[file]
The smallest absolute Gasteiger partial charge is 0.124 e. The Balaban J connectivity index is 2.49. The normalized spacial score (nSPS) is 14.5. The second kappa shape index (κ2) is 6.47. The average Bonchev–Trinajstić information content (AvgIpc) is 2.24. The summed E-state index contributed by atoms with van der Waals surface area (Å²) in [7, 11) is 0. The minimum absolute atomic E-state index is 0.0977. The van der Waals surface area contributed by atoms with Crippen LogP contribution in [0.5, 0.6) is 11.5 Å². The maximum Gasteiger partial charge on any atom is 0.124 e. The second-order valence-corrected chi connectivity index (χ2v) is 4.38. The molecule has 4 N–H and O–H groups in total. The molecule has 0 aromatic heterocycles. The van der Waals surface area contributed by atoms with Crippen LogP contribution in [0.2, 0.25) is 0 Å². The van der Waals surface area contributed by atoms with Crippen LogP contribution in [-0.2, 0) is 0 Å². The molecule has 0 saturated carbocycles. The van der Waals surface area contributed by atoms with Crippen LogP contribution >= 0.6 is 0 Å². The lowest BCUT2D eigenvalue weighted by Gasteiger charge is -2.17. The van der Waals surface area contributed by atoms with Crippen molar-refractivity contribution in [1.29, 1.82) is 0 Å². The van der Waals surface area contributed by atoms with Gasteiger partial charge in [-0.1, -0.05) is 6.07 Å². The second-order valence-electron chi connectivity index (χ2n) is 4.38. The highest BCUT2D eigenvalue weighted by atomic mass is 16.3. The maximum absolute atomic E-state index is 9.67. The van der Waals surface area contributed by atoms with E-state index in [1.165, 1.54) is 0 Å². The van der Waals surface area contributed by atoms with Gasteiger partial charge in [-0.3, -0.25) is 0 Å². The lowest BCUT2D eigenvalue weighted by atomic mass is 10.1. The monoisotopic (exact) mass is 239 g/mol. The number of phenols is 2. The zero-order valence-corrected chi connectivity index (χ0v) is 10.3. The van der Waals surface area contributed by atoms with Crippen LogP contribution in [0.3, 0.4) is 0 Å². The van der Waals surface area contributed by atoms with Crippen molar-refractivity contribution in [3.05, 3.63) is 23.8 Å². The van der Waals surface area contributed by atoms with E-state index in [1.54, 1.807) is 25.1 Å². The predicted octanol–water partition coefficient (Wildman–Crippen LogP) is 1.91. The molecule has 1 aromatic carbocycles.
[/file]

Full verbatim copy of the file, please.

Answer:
The smallest absolute Gasteiger partial charge is 0.124 e. The Balaban J connectivity index is 2.49. The normalized spacial score (nSPS) is 14.5. The second kappa shape index (κ2) is 6.47. The average Bonchev–Trinajstić information content (AvgIpc) is 2.24. The summed E-state index contributed by atoms with van der Waals surface area (Å²) in [7, 11) is 0. The minimum absolute atomic E-state index is 0.0977. The van der Waals surface area contributed by atoms with Crippen LogP contribution in [0.5, 0.6) is 11.5 Å². The maximum Gasteiger partial charge on any atom is 0.124 e. The second-order valence-corrected chi connectivity index (χ2v) is 4.38. The molecule has 4 N–H and O–H groups in total. The molecule has 0 aromatic heterocycles. The van der Waals surface area contributed by atoms with Crippen LogP contribution in [0.2, 0.25) is 0 Å². The van der Waals surface area contributed by atoms with Crippen LogP contribution in [-0.2, 0) is 0 Å². The molecule has 0 saturated carbocycles. The van der Waals surface area contributed by atoms with Crippen LogP contribution >= 0.6 is 0 Å². The lowest BCUT2D eigenvalue weighted by Gasteiger charge is -2.17. The van der Waals surface area contributed by atoms with Crippen molar-refractivity contribution in [1.29, 1.82) is 0 Å². The van der Waals surface area contributed by atoms with Gasteiger partial charge in [-0.1, -0.05) is 6.07 Å². The second-order valence-electron chi connectivity index (χ2n) is 4.38. The highest BCUT2D eigenvalue weighted by atomic mass is 16.3. The maximum absolute atomic E-state index is 9.67. The van der Waals surface area contributed by atoms with E-state index in [1.165, 1.54) is 0 Å². The van der Waals surface area contributed by atoms with Gasteiger partial charge in [-0.3, -0.25) is 0 Å². The lowest BCUT2D eigenvalue weighted by atomic mass is 10.1. The monoisotopic (exact) mass is 239 g/mol. The number of phenols is 2. The zero-order valence-corrected chi connectivity index (χ0v) is 10.3. The van der Waals surface area contributed by atoms with Crippen LogP contribution in [0.3, 0.4) is 0 Å². The van der Waals surface area contributed by atoms with Crippen molar-refractivity contribution in [3.05, 3.63) is 23.8 Å². The van der Waals surface area contributed by atoms with E-state index in [1.54, 1.807) is 25.1 Å². The predicted octanol–water partition coefficient (Wildman–Crippen LogP) is 1.91. The molecule has 1 aromatic carbocycles.